In their report on “An African Feminist Understanding of the Future of Work”, Crystal Dicks and Prakashnee Govender offer a feminist vision for gender in the future of work. They suggest 12 initiatives that can both mitigate the potential negative effect of the 4IR, as well as harness the potential towards gender equality.
These initiatives are: feminist political action; a decent and sustainable work agenda; employment for empowerment; ambitious industrial strategies; public policy advocacy; social reproduction; the social wage; investment in people’s capabilities; international labour standards and the human rights of women workers; corporate codes of conduct, global frame agreements and social clauses; a continued role for social dialogue; and unions and women’s worker organisations. Through these initiatives, Dick and Govender offer a framework in which feminists can deal systematically with the dynamics brought on by the 4IR.
With respect to representation in the political sphere, Dicks and Govender argue for building capacity and advocacy for policy initiatives, which should include sourcing accurate data that can be used to frame feminist policies on the future of work. From this organised position, feminist can hold government accountable for support policies such as childcare, work-life balance and gender roles.
Like Kanengoni, Dick and Govender highlight the importance of discourse and in their case, they speak of social dialogue under the auspices of trade unions in which feminists are members. They would strategise to preserve the gains already made and target the new threats brought on by the future of work.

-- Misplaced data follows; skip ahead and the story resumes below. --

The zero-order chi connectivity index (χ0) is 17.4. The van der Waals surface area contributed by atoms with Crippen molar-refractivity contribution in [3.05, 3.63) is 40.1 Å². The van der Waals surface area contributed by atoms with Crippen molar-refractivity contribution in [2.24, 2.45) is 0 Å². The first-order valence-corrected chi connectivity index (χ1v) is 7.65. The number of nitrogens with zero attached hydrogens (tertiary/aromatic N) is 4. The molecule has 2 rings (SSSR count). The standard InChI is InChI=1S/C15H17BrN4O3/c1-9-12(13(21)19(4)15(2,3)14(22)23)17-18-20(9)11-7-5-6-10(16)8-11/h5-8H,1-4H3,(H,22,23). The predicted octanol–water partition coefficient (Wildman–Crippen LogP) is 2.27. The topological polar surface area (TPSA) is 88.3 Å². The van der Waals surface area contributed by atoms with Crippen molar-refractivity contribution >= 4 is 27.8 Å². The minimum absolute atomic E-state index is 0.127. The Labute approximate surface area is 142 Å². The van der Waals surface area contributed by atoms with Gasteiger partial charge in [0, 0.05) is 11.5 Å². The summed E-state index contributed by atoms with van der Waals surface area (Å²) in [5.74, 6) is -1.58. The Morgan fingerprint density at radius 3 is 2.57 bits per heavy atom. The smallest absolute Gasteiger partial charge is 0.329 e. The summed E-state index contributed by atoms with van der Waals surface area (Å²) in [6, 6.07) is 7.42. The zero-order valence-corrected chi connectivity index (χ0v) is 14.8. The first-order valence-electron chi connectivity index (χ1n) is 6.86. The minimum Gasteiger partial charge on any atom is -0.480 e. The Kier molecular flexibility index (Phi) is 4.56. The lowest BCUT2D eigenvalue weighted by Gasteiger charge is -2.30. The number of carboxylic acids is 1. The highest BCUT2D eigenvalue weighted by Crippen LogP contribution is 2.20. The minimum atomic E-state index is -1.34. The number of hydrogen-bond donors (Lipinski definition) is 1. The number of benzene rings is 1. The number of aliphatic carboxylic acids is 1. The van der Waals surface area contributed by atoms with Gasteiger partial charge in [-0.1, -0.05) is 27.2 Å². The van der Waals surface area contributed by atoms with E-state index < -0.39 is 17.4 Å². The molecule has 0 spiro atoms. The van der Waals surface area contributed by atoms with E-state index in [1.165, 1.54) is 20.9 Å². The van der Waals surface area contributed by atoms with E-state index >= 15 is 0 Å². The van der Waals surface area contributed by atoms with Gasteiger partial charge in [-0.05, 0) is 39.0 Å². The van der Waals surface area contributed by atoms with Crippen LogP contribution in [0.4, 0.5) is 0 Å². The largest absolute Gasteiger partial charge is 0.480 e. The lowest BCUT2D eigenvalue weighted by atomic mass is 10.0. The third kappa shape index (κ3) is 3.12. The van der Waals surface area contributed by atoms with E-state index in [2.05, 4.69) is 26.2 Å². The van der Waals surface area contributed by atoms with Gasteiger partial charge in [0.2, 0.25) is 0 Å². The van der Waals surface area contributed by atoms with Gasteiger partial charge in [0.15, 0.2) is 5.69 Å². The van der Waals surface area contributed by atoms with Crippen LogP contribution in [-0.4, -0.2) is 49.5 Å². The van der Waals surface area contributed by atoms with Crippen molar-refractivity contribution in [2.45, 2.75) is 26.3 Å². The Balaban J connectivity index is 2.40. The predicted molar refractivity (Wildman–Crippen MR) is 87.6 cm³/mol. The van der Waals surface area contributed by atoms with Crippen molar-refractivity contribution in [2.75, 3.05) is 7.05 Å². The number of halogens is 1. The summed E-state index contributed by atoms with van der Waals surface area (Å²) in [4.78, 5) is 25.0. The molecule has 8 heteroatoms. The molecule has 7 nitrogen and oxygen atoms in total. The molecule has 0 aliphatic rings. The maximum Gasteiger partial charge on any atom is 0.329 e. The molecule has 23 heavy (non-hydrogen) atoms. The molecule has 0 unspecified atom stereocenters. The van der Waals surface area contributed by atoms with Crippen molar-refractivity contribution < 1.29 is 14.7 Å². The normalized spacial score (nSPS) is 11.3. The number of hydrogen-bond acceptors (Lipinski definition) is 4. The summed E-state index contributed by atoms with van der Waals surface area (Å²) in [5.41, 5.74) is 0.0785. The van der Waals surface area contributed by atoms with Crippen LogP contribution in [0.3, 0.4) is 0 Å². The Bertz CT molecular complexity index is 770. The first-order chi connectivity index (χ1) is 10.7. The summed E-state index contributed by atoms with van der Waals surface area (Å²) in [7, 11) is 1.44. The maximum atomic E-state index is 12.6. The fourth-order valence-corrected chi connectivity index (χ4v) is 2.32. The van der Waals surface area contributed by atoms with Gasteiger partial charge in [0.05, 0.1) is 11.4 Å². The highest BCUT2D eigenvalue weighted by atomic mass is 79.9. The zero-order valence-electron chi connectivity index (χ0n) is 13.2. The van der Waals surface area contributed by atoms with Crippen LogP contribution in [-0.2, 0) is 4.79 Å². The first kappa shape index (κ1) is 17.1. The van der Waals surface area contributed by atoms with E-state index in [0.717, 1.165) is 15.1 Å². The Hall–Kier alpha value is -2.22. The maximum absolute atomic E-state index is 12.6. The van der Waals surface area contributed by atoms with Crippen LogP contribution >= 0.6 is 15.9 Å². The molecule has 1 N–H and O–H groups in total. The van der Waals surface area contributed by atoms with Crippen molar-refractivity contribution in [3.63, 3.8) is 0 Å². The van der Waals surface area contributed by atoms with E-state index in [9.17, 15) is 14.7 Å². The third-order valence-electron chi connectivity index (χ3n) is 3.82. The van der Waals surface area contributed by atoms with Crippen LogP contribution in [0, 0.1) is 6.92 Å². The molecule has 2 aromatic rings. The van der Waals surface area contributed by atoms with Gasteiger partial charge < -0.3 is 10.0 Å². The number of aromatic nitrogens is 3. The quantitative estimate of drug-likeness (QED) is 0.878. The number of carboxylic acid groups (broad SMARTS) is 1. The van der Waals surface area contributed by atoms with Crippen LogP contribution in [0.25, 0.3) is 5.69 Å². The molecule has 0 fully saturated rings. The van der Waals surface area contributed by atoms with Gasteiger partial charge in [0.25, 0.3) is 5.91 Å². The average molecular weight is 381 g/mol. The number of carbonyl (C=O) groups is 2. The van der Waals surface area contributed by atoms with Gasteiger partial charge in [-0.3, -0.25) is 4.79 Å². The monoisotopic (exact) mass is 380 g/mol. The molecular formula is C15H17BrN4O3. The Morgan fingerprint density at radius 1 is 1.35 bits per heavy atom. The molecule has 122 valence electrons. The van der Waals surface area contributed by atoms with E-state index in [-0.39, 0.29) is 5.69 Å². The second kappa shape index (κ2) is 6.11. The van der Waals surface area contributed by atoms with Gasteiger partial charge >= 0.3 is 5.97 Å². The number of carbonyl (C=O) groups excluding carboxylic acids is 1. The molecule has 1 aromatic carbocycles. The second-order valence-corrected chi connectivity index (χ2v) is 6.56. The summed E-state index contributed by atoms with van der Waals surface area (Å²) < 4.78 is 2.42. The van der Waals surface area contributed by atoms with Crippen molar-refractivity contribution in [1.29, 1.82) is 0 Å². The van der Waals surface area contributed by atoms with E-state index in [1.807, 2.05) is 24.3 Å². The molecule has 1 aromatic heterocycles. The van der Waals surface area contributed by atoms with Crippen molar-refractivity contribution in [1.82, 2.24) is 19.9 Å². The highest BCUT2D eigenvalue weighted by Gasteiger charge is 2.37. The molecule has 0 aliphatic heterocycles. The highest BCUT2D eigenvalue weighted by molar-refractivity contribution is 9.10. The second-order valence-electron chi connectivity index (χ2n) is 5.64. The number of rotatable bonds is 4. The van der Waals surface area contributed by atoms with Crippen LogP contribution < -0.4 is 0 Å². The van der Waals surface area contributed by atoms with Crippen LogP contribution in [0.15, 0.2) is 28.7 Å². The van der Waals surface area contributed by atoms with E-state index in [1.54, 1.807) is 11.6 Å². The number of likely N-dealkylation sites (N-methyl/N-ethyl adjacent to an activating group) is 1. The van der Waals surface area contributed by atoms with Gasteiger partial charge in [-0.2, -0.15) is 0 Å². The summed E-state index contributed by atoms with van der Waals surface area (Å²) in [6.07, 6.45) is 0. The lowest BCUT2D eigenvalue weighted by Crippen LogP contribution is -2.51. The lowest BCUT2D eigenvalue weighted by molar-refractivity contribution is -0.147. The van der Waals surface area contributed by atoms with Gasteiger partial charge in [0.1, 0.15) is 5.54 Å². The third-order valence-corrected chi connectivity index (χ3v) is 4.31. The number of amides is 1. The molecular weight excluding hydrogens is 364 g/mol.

In addition, feminists should form strategic partnerships, alliances and networks with organisations that share their values and vision.
How should African feminists undertake the direct political action required? Patricia McFadden asserts that what is required is a “‘rigorous analytical model with which African women must distinguish between gender as a tool of neo-liberal status quo re-invention, and gender as a feminist thinking tool”. In other words, feminists should be at the forefront of a women’s movement that “uses gender as part of a critical intellectual and activist wedge, prying open the patriarchal language and taboos of communities and institutions of the state, and its largely feudal infrastructures, policies and practices”.
In addition, the 4IR finds African women in a political context with inherently complex interactions of marginalisation. To explain this interaction, Sandra Bhatasara and Tamuka Charles Chirimambowa draw from Kimberle Crenshaw’s feminist framework of “intersectionality”, which holds that women’s oppression arises from “the interaction of multiple identities and experiences of exclusion and subordination”. Bhatasara and Chirimambowa apply this notion of cumulative oppressions to the implications of the future world of work for women that captures “structural intersectionality, political intersectionality and representational intersectionality, particularly within the fourth industrial revolution”.
In light of the notion of intersectional oppressions, it could be argued that the state or government harbours the structures, institutions and systems that perpetuate these oppressions. Therefore, the feminist strategy of representation is still the most effective way to secure political rights. But the peculiarities of the 4IR require a new wave of direct political activism, with a feminist vision shaped by a feminist narrative and discourse on the 4IR, while recognising the intersectional context of African women.